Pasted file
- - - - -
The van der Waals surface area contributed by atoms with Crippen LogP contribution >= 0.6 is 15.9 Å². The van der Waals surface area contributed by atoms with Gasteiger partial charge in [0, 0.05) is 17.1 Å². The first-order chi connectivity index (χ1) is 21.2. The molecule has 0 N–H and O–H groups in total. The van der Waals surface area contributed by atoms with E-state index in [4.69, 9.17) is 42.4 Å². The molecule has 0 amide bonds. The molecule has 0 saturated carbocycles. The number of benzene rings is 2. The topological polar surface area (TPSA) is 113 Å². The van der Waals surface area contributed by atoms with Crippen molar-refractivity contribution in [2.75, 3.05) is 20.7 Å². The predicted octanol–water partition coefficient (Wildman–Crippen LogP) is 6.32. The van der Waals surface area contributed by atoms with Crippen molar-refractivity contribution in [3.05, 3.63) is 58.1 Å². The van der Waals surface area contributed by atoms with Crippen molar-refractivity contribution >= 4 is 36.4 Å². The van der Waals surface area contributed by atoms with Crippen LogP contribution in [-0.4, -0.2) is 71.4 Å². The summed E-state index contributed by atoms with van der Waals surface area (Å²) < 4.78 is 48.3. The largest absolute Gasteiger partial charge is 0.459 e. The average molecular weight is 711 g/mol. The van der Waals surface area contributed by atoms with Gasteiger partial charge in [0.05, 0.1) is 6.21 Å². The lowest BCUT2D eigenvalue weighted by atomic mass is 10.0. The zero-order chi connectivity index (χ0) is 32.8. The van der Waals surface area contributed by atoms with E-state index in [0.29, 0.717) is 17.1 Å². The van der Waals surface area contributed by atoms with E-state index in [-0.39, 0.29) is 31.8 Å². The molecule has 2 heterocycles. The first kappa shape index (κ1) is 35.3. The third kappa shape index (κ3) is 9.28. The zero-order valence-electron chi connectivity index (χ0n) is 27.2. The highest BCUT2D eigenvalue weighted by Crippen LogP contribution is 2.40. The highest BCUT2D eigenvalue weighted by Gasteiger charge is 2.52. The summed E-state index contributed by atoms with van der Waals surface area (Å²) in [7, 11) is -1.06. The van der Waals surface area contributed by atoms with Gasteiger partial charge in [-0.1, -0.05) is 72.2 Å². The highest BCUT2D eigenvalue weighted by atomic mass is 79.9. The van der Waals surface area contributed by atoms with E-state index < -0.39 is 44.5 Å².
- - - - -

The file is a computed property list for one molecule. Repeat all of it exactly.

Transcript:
The van der Waals surface area contributed by atoms with Crippen LogP contribution >= 0.6 is 15.9 Å². The van der Waals surface area contributed by atoms with Gasteiger partial charge in [0, 0.05) is 17.1 Å². The first-order chi connectivity index (χ1) is 21.2. The molecule has 0 N–H and O–H groups in total. The van der Waals surface area contributed by atoms with E-state index in [4.69, 9.17) is 42.4 Å². The molecule has 0 amide bonds. The molecule has 0 saturated carbocycles. The number of benzene rings is 2. The topological polar surface area (TPSA) is 113 Å². The van der Waals surface area contributed by atoms with Crippen molar-refractivity contribution in [2.75, 3.05) is 20.7 Å². The predicted octanol–water partition coefficient (Wildman–Crippen LogP) is 6.32. The van der Waals surface area contributed by atoms with Crippen molar-refractivity contribution in [3.05, 3.63) is 58.1 Å². The van der Waals surface area contributed by atoms with Crippen molar-refractivity contribution >= 4 is 36.4 Å². The van der Waals surface area contributed by atoms with Crippen LogP contribution in [-0.4, -0.2) is 71.4 Å². The summed E-state index contributed by atoms with van der Waals surface area (Å²) < 4.78 is 48.3. The largest absolute Gasteiger partial charge is 0.459 e. The average molecular weight is 711 g/mol. The van der Waals surface area contributed by atoms with Gasteiger partial charge in [0.05, 0.1) is 6.21 Å². The lowest BCUT2D eigenvalue weighted by atomic mass is 10.0. The zero-order chi connectivity index (χ0) is 32.8. The van der Waals surface area contributed by atoms with E-state index in [0.29, 0.717) is 17.1 Å². The van der Waals surface area contributed by atoms with E-state index in [-0.39, 0.29) is 31.8 Å². The molecule has 2 heterocycles. The first kappa shape index (κ1) is 35.3. The third kappa shape index (κ3) is 9.28. The zero-order valence-electron chi connectivity index (χ0n) is 27.2. The highest BCUT2D eigenvalue weighted by Crippen LogP contribution is 2.40. The highest BCUT2D eigenvalue weighted by Gasteiger charge is 2.52. The summed E-state index contributed by atoms with van der Waals surface area (Å²) in [7, 11) is -1.06. The van der Waals surface area contributed by atoms with Gasteiger partial charge in [-0.1, -0.05) is 72.2 Å². The highest BCUT2D eigenvalue weighted by atomic mass is 79.9. The van der Waals surface area contributed by atoms with E-state index < -0.39 is 44.5 Å².